If I have the stroke, even one that doesn’t incapacitate me, I would need to give up my driver’s license, voluntarily if that isn’t the law. I won’t have that on me. But losing the ability to drive would feel like the end of my life.

I really don’t want the stroke. Unless it’s a massive one that kills me instantly. I can deal with that.


by Bruce | Link | React!

June 18th, 2021

Cycles Of Life
It’s almost over for this emergence. I don’t hear that distinctive whirring song anymore, just some random buzzing. There’s still a bunch of them out and about, but it isn’t the torrent it was only a few days ago. We won’t be seeing them for another 17 years, and I’m not all that confident I’ll be around then. I’ll be 84. Possible, but given my family history and the fact that I’ve already had one heart attack and one heart “event”, not very likely I think. So I’m finding time on my walks to pick a few up off the street, let them climb around my hand for a bit while I’m taking them over to a nearby tree…from which they’ll probably fly off again and back into the street.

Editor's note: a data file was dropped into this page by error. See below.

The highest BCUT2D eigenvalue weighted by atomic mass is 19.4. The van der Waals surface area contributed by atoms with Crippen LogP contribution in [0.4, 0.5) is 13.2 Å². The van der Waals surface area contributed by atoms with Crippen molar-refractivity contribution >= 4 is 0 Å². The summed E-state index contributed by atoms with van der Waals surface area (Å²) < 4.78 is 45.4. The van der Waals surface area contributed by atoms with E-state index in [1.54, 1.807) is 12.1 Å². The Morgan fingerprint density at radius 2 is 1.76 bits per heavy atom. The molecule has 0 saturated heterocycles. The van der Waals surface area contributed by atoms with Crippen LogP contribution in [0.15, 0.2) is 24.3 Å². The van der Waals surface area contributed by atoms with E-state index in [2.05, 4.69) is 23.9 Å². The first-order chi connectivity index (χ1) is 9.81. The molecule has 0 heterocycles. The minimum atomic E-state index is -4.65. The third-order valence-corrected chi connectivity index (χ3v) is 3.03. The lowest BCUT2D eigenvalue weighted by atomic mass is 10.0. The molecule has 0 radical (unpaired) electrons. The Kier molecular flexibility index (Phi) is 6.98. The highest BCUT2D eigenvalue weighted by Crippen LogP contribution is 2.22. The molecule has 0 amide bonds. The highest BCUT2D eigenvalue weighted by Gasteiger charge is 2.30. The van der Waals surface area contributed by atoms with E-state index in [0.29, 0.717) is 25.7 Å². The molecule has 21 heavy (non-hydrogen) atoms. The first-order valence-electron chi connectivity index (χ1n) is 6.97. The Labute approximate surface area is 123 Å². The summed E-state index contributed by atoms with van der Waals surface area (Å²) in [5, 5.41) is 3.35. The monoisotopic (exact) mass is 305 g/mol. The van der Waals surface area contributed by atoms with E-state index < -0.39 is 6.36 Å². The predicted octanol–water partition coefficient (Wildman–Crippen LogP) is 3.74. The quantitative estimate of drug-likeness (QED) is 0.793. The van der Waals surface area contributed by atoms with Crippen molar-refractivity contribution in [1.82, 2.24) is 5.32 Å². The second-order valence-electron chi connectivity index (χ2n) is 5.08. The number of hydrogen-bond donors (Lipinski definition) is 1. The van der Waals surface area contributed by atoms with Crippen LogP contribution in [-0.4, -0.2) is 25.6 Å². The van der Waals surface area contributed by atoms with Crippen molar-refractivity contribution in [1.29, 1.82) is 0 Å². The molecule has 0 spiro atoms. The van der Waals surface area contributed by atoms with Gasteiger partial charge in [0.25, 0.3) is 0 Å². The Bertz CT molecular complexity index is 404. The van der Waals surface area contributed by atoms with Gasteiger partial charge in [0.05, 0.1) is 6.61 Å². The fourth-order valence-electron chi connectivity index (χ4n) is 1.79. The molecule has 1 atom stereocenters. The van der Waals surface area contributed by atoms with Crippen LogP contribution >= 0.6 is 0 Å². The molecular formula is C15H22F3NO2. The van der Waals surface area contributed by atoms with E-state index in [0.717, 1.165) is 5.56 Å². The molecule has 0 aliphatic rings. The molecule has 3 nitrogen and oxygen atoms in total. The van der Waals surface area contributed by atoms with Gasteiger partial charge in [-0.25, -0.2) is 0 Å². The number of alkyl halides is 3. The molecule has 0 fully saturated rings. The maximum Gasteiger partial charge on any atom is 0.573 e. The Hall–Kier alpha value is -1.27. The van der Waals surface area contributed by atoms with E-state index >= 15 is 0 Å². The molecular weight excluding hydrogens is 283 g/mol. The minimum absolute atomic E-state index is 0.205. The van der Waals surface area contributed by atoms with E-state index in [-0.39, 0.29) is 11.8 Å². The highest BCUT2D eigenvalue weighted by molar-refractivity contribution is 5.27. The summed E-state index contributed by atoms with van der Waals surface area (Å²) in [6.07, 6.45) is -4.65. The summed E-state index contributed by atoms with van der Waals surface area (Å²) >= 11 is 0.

I’m seeing a lot of carnage on the pavement around here. Wings, half eaten carcasses. The birds are feasting. I approached one on the sidewalk and it immediately flew off and into a tree. Fine, thinks I, you’re safer there than on the street. Then a bird jumped off another branch and pounced on the branch the cicada landed on and flew off with it. Oh well…bon appétit
Their batteries are running out. So I’m told they really can’t eat, or is it drink, sap or nectar or whatever it is they live on, once the transformation happens. All they have is the energy they emerged from the ground with, and I expect a lot of that was used up in the transformation. They’ve only got enough built-in energy to fly, sing, and reproduce. Then it’s over.